ATU Instructor, Cristina Blanco, received a 19 of the last 9 award from Arkansas Tech University.
The 19 of the Last 9 Award yearly recognizes 19 outstanding alumni who have graduated in the last nine years, brings them back to campus, and connects them with students, staff, and faculty.
Blanco received this award based on research/roles in the scientific field she has been working on since graduating with her master’s degree from ATU. During her time performing the research, she has submitted multiple manuscripts on the effects of prescribed fire management on bats and their prey species in the Ozark Mountains. She is currently working on research to determine the presence of pathogenic flavivirus species like Dengue, Zika, and West Nile Virus in mosquitos in the Arkansas river valley.
In this research, Blanco and her team are isolating viral RNA from mosquitos and using a reverse transcription-polymerase chain reaction (RT-PCR) technique to determine the presence of specific viruses (this technique reverse transcribes RNA to DNA to look at gene expression).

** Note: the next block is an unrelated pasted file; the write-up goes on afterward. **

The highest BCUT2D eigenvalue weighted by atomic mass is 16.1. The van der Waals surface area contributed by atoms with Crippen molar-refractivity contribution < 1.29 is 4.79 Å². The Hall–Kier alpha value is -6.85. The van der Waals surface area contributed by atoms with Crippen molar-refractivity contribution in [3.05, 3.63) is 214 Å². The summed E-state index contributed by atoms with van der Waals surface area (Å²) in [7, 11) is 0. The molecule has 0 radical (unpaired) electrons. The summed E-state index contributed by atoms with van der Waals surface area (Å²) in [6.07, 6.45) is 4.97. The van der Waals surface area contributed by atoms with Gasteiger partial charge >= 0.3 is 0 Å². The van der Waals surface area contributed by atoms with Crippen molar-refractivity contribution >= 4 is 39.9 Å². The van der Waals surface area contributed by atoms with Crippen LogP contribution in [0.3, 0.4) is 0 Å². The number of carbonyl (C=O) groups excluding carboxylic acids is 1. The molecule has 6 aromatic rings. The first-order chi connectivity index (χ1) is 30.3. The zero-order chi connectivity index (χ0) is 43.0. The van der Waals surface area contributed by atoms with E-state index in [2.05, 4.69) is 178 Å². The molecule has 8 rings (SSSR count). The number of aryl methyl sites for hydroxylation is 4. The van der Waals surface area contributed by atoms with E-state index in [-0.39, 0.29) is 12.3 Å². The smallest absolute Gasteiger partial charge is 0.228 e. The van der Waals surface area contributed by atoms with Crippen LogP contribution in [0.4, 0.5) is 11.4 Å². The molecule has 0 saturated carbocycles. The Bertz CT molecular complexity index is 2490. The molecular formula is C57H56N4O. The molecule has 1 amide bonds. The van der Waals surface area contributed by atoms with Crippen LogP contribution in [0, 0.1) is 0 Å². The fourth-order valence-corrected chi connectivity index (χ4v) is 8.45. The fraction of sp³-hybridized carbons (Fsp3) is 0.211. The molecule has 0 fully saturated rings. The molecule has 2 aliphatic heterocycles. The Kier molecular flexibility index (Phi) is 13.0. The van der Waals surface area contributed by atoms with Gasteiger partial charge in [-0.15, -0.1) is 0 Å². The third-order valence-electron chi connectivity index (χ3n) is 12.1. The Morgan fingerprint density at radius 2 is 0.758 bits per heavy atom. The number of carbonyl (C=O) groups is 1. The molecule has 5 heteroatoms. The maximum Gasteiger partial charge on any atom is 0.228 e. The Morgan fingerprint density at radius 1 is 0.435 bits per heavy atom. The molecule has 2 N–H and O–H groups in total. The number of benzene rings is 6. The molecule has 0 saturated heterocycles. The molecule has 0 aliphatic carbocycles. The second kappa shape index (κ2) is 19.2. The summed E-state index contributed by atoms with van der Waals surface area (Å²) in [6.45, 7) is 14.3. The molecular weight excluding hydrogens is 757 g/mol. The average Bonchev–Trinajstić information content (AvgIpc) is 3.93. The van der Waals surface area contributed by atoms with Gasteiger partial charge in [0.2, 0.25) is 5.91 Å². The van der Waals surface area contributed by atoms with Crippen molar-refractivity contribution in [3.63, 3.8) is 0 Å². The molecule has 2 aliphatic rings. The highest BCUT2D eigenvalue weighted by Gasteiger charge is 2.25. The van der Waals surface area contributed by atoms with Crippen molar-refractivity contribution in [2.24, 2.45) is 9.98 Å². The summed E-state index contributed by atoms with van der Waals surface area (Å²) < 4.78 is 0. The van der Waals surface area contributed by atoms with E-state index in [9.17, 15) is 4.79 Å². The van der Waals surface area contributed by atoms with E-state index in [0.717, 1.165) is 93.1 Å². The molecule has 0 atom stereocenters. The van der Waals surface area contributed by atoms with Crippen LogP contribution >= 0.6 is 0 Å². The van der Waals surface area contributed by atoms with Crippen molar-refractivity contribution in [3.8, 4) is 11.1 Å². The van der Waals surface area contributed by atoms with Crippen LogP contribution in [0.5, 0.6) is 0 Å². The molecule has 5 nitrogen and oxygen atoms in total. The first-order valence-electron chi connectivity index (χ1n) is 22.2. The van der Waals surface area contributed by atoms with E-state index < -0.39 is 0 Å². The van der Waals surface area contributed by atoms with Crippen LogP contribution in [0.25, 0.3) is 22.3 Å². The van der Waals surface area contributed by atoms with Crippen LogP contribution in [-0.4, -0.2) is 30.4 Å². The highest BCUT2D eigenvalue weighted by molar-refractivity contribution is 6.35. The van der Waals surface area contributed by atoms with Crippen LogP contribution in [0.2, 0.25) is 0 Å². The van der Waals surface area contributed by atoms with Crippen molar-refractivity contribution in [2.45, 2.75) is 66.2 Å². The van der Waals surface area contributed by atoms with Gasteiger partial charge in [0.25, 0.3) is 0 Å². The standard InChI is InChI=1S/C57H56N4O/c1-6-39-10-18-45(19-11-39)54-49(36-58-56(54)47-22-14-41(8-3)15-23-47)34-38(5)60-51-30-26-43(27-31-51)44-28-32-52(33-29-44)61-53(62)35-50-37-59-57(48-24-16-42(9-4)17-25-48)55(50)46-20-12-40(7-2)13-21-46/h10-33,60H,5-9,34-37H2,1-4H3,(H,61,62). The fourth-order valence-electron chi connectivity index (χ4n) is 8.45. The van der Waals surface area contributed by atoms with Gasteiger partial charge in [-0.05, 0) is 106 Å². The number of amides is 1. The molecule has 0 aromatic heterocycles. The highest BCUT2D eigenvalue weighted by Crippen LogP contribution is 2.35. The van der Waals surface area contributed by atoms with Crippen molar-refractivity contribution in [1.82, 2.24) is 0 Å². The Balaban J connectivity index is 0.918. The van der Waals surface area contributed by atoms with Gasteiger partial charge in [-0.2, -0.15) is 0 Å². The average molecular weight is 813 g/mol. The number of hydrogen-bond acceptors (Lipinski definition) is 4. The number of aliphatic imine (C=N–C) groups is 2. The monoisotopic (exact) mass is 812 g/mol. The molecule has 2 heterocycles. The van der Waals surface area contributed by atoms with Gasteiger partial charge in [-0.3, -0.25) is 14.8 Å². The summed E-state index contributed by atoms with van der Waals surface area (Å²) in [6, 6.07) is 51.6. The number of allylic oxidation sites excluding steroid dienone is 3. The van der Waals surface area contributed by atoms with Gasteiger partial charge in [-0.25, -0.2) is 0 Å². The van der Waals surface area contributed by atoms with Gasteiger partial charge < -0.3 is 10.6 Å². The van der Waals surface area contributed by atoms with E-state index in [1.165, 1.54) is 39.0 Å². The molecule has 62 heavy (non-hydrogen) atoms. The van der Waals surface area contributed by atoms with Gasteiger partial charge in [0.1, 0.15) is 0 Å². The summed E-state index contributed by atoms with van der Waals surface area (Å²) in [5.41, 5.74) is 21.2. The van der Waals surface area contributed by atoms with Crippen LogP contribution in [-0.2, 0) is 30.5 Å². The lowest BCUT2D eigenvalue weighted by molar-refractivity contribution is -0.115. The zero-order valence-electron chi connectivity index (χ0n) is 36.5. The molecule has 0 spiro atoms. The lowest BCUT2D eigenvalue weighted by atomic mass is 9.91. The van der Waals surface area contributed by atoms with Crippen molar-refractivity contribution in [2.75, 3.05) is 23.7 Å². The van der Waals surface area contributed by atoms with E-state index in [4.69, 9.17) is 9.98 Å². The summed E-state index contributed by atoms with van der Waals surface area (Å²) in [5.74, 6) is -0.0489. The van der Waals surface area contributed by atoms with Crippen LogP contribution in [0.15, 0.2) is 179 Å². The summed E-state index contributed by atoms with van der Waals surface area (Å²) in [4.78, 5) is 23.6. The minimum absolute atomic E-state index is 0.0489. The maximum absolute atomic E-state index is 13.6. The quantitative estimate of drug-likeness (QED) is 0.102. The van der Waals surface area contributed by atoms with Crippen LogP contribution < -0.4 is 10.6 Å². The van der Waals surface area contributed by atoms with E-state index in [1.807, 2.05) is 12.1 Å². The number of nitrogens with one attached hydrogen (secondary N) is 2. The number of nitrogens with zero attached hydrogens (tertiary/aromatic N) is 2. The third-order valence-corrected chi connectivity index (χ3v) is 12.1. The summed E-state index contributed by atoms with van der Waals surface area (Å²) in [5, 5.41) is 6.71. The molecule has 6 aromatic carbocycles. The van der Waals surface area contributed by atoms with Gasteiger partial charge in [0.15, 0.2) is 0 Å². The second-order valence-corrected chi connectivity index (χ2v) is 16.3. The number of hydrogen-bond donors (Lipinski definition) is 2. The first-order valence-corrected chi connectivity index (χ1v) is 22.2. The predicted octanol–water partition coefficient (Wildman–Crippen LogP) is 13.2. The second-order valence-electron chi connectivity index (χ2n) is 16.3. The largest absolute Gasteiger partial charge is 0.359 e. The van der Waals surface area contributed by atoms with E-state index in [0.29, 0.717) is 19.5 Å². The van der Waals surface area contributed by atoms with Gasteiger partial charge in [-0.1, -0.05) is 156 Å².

In addition to being actively involved with research, Blanco is all the Associate Editor of Vertebrate Biology for the Journal of the Arkansas Academy of Sciences. She volunteers with the Skype-A-Scientist program, where she speaks to K-12 students on careers and opportunities in scientific fields and serves on multiple University committees at both the Ozark and Russellville campuses.
Blanco holds a Bachelor’s of Science in Biology from the University of South Florida and a Master’s Degree in Science in Fisheries and Wildlife Science from ATU.
“I was honored to be both a nominee and recipient for this award.”
Blanco has taught at ATU-Ozark since 2018. She teaches Introduction to Biology, Anatomy & Physiology I and II, and Microbiology for Health Sciences Majors. She also serves on multiple faculty committees and conducts her research at the Russellville campus.
“My favorite aspect of working for Tech is the opportunity to share scientific information and thought with my students. The opportunity to watch my students grow and develop in how they view the world, from a scientific perspective, has been incredibly rewarding.”